Dengue and malaria infections in pregnancy: Maternal, fetal and neonatal outcomes at a tertiary care hospital

Document Type



Internal Medicine; Obstetrics and Gynaecology


Background: Malaria and dengue cause major morbidity in developing nations and are more severe in pregnancy. Maternal, fetal, and neonatal outcomes in pregnant patients infected with dengue or malaria were studied.
Methods: The medical records of pregnant women admitted with either dengue or malaria infections from 2011-2015 to this hospital were reviewed. Clinical outcomes and laboratory tests were examined.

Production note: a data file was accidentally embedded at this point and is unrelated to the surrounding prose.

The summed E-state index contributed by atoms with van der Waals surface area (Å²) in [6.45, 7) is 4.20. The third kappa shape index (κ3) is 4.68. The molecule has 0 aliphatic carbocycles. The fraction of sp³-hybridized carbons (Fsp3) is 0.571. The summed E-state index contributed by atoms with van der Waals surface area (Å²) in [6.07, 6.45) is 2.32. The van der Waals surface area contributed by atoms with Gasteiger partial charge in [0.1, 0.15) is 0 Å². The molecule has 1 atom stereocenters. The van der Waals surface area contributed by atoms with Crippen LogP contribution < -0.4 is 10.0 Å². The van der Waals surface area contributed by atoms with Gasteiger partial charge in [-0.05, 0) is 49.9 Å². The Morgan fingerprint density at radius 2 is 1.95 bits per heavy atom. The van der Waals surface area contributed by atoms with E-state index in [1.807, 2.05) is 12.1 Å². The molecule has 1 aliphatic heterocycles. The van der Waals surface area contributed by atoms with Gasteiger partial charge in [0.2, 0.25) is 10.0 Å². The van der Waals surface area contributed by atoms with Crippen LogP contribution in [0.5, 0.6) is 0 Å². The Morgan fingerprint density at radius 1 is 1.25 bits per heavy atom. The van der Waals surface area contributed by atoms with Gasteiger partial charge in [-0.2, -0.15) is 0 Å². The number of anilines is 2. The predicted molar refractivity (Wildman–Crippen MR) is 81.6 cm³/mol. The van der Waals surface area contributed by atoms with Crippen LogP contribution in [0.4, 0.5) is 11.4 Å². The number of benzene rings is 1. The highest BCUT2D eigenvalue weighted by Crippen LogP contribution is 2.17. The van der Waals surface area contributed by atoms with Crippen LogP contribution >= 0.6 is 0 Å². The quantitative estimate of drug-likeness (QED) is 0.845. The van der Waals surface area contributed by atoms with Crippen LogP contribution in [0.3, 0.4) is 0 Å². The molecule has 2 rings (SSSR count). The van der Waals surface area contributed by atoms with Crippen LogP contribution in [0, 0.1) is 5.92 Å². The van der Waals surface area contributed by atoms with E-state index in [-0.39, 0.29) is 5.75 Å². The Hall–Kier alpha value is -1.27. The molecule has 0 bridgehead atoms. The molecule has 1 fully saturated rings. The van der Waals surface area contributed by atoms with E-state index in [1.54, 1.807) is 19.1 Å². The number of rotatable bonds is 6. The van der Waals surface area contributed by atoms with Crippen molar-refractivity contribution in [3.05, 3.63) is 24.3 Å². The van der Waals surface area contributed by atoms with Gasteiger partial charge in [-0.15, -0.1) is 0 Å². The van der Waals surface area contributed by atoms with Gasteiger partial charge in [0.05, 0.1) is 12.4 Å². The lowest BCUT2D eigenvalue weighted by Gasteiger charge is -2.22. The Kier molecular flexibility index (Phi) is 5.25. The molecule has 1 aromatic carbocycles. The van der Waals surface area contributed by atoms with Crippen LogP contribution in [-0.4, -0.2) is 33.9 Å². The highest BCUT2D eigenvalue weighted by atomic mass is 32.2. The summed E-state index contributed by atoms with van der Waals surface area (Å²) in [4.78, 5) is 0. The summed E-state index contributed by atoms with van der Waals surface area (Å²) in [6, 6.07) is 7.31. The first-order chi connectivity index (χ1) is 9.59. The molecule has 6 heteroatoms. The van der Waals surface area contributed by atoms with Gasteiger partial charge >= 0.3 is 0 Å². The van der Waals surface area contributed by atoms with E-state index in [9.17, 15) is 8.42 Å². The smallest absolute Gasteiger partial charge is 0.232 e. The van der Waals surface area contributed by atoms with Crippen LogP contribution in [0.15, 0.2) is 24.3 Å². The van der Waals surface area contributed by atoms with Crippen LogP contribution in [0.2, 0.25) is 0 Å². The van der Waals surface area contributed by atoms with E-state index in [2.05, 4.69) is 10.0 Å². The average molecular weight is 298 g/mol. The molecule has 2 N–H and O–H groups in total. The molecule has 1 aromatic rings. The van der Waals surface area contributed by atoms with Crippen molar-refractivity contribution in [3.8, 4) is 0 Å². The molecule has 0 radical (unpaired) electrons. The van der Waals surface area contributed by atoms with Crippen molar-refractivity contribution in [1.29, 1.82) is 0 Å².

Results: Of 85 women, 56%, 21%, and 22% had contracted dengue, malaria, and multiple infections, respectively. Pregnant women who had contracted dengue fever alone were more likely to present to the hospital at an earlier gestational age (24 weeks, p = 0.03). Women with multiple infections, were more likely to deliver earlier (30 weeks, p < 0.01). Women with malaria were more likely to have low birth weight deliveries (mean birth weight 2394 g, p = 0.03). The incidence of in-hospital deaths among the cohort was 7%.
Conclusion: It is imperative to develop guidelines to screen for and diagnose dengue and malaria in pregnancy.

Publication (Name of Journal)

Wiener klinische Wochenschrift